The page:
Thirty-four years ago this week, my son began kindergarten. The sweet old ex-nun teacher smiled and introduced herself to Randy, who was hiding behind my legs. Then she said, “I would never tear a child away from his mother.” Immediately he clung to me like I was his life raft. He cried and threw himself on the ground. I had to go home to turn off the coffee pot, but I returned and spent most of the morning with him sitting on my lap. I worried that he was too attached and young for his age.
Three years later I brought my daughter to the same teacher and kindergarten room. I bent down to kiss her goodbye and she skipped off into the room while giving me a little backwards wave. That time I was the one who got in my car, turned the corner from Cardiff-by-the-Sea Elementary School, and burst into tears.
This morning both Rebecca and Aiden, my two oldest grandchildren, began kindergarten. I got up very early and was out the door by seven to make the rounds with my camera. I got to my daughter’s house and rang the bell. Rebecca came out to greet me. For the past few weeks, Rebecca has been determined to learn how to use the monkey bars at her school. The result has been some rather big blisters that popped on her hands, but then again, she has mastered the new skill. It’s the kind of girl she is.
She’s five-and-a-half and more than ready to go. Let me tell you about her unique and heartbreakingly adorable outfit she chose: long brown corduroy skirt, white T-shirt with a horse on it, plaid bandanna tied behind her hair, and her very own Little House on the Prairie apron and bonnet tied around her neck. Oh, and silver shoes.
All I could think of was, “God, don’t let anyone make fun of her. Please.” She was so delighted with herself. Her vulnerability hit me hard. Up until now she’s lived in perfect acceptance and praise. It struck me how defenseless and little she was. I took pictures of her alone and with her mom and baby sister. I kissed Rebecca on the cheek, told her to be herself and I loved her very much. Then I was off to try to catch Aiden before he left for school.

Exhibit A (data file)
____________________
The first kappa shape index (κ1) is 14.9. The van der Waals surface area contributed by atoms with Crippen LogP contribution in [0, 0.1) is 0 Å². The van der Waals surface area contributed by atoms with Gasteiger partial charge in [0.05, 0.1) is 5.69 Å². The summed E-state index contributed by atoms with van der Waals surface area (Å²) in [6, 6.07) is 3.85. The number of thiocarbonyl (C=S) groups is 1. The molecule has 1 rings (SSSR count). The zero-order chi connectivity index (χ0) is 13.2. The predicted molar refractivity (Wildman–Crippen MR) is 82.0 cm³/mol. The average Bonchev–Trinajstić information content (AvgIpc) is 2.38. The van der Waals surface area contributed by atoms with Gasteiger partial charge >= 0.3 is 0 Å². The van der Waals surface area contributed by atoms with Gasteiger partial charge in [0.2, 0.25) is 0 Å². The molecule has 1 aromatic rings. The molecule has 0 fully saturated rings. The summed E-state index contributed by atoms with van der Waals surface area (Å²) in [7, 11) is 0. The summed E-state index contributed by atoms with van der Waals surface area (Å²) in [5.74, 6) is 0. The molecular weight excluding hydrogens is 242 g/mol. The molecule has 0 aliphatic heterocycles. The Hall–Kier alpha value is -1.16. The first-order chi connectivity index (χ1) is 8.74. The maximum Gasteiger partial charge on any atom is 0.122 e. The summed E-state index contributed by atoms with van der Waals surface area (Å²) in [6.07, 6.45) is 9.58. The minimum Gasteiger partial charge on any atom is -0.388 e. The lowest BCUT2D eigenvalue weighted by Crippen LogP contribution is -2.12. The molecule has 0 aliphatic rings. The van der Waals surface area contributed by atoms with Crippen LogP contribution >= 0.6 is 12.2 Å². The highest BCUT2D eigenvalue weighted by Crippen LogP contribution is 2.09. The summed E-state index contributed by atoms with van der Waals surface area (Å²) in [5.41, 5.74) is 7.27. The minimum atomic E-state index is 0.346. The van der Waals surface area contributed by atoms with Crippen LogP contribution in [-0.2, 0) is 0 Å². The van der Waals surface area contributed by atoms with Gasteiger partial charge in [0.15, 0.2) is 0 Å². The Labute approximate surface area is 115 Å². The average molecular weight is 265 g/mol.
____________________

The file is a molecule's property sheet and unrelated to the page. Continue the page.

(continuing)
Aiden, at four-and-a-half, wasn’t dressed when I got there so I waited until he got his pants and shoes on. The other day I took him to the library and the first thing he told me was how he had boogers in his nose that were hard and they were bugging him. He couldn’t breathe right. I listened and commiserated. This morning his mom was squirting a saline solution into his nostrils to alleviate his sore nose.
Aiden, with his shiny reddish blond hair and big blue eyes, was dressed in a red shirt and brown pants and tennis shoes. I stood him in front of the bedroom door and told him to say, “I love kindergarten” while I snapped away. He smiled bigger than normal and did just as I said. I kissed him, said “I love you” and told him to have a wonderful day. Later, when downloading the pictures, I realized how he barely stood taller than the doorknob.
As I drove to work I realized that I’m stuck in the same space as years ago only now my focus of concern is for my grandchildren. Added to my thoughts for my children, now I have four grandchildren about whom I worry, offer whispered prayers of protection, and hope that everything will be fine.
They have only been on this planet five years. They are so small, so completely lacking in guile and experience. And yet, they both are well loved, with extended family, going to the best schools around, and so cute, so smart and sociable. I wish I had known while my parents were still alive how many people you carry around in your heart as you get older and I wish they were here to see this day. I know my mother would have said, “Stop worrying. They’ll be fine.” Then she would have made us a cup of tea.